j a m i e

Upgrading RAID cards in a Dell machine.

This was terrifying for me first time, so don’t do what I did. It’s pretty painless if you take your time and have backups in place beforehand. Lets dive in!

So first off, migrate off all the VMs you need to keep online to another host. Make backups of anything left because you’ll wish you did if anything goes wrong. I’m going to use the H700 as an example in this post. I did this without making a backup first – I was being dumb and lazy, make backups!

Shut down the remaining VMs, set it to maintenance mode and shut her down.

Swap out the old RAID card, replace it with the new one. Ensure the battery is hooked up and the cabling is set correctly – SAS A to SAS A etc.

Boot it back up, then use this guide to live-patch your host to get the drivers etc for your new RAID card (h700). It’s going to take a while to finish, reboot afterwards.

Upon booting up, hit ctrl+r to get back to the RAID configuration. It will complain that all your drives are lost, don’t worry. Hit c to load configuration and y to confirm.

When you’re in the RAID config, hit F2 and import foreign config. This will load the previous config on your drives.

Now, this part is important. I don’t know why, but sometimes it requires the RAID to be rebuilt despite nothing changing. Two of my servers didn’t need to, two did – go figure. If it does, it will automatically start an operation in the RAID config screen called back init. For me, this took around 35 minutes however if you have a much larger setup it’s obviously going to take longer.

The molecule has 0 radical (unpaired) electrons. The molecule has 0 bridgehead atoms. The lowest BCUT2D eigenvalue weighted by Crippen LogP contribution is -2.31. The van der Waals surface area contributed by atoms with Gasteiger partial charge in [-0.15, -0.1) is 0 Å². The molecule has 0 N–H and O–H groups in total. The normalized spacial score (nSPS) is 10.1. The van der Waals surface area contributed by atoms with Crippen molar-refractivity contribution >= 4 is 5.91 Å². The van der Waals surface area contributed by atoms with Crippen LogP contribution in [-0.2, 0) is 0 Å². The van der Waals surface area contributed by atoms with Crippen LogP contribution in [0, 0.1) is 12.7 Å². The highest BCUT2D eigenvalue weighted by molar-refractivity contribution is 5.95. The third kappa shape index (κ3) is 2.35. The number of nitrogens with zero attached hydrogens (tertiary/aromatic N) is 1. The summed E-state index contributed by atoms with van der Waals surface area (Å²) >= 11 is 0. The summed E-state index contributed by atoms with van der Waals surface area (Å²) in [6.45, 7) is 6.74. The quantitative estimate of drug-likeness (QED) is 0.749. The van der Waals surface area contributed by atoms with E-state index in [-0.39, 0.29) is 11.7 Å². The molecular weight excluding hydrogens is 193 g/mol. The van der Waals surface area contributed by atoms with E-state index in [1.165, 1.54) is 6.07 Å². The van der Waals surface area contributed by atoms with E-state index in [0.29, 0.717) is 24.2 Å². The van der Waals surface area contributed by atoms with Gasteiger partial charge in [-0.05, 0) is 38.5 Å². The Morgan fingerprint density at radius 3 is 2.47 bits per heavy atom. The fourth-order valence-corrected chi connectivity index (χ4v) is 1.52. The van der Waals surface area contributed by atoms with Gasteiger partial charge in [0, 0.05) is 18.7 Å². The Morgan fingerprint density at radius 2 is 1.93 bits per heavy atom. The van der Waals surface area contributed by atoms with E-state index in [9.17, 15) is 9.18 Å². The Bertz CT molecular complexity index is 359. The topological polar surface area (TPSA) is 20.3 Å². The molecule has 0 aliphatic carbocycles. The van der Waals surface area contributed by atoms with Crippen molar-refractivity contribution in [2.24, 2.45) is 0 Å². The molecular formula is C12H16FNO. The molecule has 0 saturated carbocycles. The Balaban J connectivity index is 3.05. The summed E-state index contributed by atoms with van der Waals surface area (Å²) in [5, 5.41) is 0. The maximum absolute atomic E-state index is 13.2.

So when that’s finished – or if you didn’t need to rebuild, lets get that datastore back on ESXi!

After rebooting again and letting it boot up, you’ll probably get quite a fright that your datastore isn’t there and all VMs are throwing errors – to add to it too in ESXi you can’t even see the datastore to add it!

This is where VSphere VCenter comes in (the naming structure of this kills me).

Login to VCenter and navigate to your host, click on ‘Actions’ -> ‘Storage’ -> ‘New Datastore’.

Select your datastore type, hit next and it should show up here.

From the list of LUNs, select the LUN that has a datastore name displayed in the VMFS Label column.

Note: The name present in the VMFS Label column indicates that the LUN is a copy that contains a copy of an existing VMFS datastore.

Under Mount Options, you’ll be looking for this option Keep Existing Signature: Persistently mount the LUN

Review & finish – If you hop back to ESXi your VMs should all be populated again – on a sidenote you may need to reconfigure globallogging again if that’s something you do.

To do this go to ESXi -> ‘Manage’ -> ‘System’ -> ‘Advanced Settings’ and search for Syslog.global.logDir

Set it up like so, swap my datastore name for yours and you’re all done.